Ashdown Makes Readers and Leaders with Great Community Programming
Two women. Two missions. One town. The future of Ashdown, Ark. may lie in their hands.
Rebecca Burns is the county librarian at the Ashdown Community Library where she’s basically a one woman show. She recruits volunteers, organizes books, and conducts programming like the Summer Reading Club, a collaborative effort with other states.
“We’ve been in this facility since 1981,” Burns says as she looks around the former post office that was built during the 1950s under the Eisenhower administration. “As you can see, we’re running out of room.” Books line every shelf, top to bottom, and as much as Burns would love to accept book donations, she simply doesn’t have a place to put them all.
Despite the cramped quarters, however, Burns says the community continues to support the library, particularly during the summer months. In July alone, she’s circulated some 1,700 books. “Our summer programs have grown too,” Burns says. “We used to only have a children’s program, now over the past two years we’ve added teen and adult programs too.”
Funds are tight and Burns is looking for new ways to fund programs, add staff and eventually find a bigger facility to house the library. Unlike New Boston Public Library, the Ashdown Community Library no longer has a “Friends of the Library” program. “We used to have one,” Burns recalls, “but it disbanded when the state said we were a county agency and not a city one.”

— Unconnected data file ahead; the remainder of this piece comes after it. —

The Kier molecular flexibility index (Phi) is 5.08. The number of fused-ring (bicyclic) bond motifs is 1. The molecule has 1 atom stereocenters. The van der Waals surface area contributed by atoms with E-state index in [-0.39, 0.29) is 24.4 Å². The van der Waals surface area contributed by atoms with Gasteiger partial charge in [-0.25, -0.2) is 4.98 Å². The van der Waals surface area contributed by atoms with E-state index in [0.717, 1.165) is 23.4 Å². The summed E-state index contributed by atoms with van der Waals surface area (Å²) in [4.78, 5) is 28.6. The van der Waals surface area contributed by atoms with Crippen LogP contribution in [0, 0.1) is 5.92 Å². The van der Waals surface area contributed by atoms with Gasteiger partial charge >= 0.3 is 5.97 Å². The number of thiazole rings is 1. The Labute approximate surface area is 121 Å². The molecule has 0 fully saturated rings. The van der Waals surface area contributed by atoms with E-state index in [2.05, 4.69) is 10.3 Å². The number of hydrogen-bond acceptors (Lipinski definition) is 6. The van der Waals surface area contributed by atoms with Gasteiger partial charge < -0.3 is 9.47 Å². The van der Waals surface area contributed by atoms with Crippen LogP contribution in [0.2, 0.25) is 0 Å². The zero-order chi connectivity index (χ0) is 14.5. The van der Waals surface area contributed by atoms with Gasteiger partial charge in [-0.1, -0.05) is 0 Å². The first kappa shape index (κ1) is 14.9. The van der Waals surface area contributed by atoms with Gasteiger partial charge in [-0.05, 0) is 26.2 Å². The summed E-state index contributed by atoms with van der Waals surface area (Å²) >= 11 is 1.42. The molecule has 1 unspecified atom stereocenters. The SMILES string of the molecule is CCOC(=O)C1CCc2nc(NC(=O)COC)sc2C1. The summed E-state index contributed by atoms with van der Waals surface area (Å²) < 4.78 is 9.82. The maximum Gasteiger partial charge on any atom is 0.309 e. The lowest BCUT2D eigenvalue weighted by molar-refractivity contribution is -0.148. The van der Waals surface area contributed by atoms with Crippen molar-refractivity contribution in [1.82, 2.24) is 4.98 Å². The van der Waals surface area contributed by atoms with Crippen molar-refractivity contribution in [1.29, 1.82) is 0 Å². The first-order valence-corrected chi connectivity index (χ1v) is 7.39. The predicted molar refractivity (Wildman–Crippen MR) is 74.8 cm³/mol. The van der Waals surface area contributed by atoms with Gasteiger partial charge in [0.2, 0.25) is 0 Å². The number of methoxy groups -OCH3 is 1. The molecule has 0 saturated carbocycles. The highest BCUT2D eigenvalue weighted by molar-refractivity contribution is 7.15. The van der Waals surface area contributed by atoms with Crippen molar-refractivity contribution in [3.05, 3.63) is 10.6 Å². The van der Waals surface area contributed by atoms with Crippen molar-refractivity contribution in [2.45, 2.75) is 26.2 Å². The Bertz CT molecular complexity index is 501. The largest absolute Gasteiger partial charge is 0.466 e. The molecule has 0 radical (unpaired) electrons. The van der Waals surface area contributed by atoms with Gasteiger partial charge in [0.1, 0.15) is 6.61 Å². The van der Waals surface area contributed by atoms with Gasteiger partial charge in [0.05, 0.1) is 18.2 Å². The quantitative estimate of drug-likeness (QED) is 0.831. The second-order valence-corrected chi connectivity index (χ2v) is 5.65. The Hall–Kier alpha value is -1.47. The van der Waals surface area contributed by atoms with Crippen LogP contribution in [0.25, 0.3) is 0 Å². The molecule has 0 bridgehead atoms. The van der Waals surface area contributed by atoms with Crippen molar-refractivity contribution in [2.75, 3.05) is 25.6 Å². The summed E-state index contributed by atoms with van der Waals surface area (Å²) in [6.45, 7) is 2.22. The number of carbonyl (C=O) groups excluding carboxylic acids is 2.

Still, Burns is optimistic about the future. Three counties are now pulling resources to create a new and improved library system. “Hopefully there will be more money coming in and I can get some part-time help!”
A block away in a 1908 train depot, the Little River Chamber of Commerce organizes events that showcase the businesses within the community. Like Burns, Director Debbie Crouch doesn’t sit on her laurels. She’s always out promoting the best things in town, from the Business Socialize After 5 soirées held at member businesses to the Farmer’s Market across the street that sells watermelons, pecans, fried pies, and homemade salsas and jams.
The project, perhaps, that she is most proud of is the Little River Leadership Program she organizes. “So far, we’ve graduated 74 participants, and soon we’ll start our seventh class,” Crouch says.
The program teaches future community leaders with assorted college programs about topics like active listening, coaching, and setting priorities.
“Then we tour Little River County,” Crouch says. They visit sites and museums to gain an historical perspective of the county. Then they discuss economic development during tours to Domtar, Ashgrove and other businesses.
The continued importance of agricultural development is emphasized during visits to the grass farms before switching gears and moving on to hospitals and schools. Participants must also attend chamber board meetings, city council meetings, and other meetings within the community.
This year, Crouch is adding a “Welcome to Arkansas” component to the program to help increase tourism and get people to stay in the state.
The program lasts from August to May. Graduates of the program keep in contact as alumni and Crouch watches them flourish as they tackle new roles within the community.
To be selected for the program, participants must live or work in Little River County. Before the completion of the program, each class tackles a project, from creating a map featuring points of interest, building a house for Santa, or planning events like the Taste of Little River County, which started last October. The first leadership class created the video below.